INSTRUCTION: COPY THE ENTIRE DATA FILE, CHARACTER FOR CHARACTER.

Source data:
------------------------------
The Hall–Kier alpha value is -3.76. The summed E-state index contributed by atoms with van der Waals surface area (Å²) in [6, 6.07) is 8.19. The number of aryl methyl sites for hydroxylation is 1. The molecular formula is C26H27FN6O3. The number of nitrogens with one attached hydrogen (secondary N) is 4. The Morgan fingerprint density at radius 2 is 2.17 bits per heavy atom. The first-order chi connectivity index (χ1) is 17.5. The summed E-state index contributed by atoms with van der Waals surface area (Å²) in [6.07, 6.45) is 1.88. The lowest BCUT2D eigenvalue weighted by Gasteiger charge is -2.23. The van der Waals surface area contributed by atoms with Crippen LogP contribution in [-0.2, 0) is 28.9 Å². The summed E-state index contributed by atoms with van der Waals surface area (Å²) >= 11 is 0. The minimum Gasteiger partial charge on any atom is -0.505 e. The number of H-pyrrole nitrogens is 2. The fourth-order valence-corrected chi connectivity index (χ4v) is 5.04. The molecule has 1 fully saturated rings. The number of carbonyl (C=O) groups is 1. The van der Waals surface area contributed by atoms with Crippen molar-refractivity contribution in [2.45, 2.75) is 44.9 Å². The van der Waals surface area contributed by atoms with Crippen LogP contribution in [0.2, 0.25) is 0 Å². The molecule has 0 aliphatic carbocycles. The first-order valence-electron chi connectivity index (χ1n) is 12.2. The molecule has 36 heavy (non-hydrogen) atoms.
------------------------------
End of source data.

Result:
The Hall–Kier alpha value is -3.76. The summed E-state index contributed by atoms with van der Waals surface area (Å²) in [6, 6.07) is 8.19. The number of aryl methyl sites for hydroxylation is 1. The molecular formula is C26H27FN6O3. The number of nitrogens with one attached hydrogen (secondary N) is 4. The Morgan fingerprint density at radius 2 is 2.17 bits per heavy atom. The first-order chi connectivity index (χ1) is 17.5. The summed E-state index contributed by atoms with van der Waals surface area (Å²) in [6.07, 6.45) is 1.88. The lowest BCUT2D eigenvalue weighted by Gasteiger charge is -2.23. The van der Waals surface area contributed by atoms with Crippen LogP contribution in [-0.2, 0) is 28.9 Å². The summed E-state index contributed by atoms with van der Waals surface area (Å²) >= 11 is 0. The minimum Gasteiger partial charge on any atom is -0.505 e. The number of H-pyrrole nitrogens is 2. The fourth-order valence-corrected chi connectivity index (χ4v) is 5.04. The molecule has 1 fully saturated rings. The number of carbonyl (C=O) groups is 1. The van der Waals surface area contributed by atoms with Crippen molar-refractivity contribution in [2.45, 2.75) is 44.9 Å². The van der Waals surface area contributed by atoms with Crippen LogP contribution in [0.2, 0.25) is 0 Å². The molecule has 0 aliphatic carbocycles. The first-order valence-electron chi connectivity index (χ1n) is 12.2. The molecule has 36 heavy (non-hydrogen) atoms.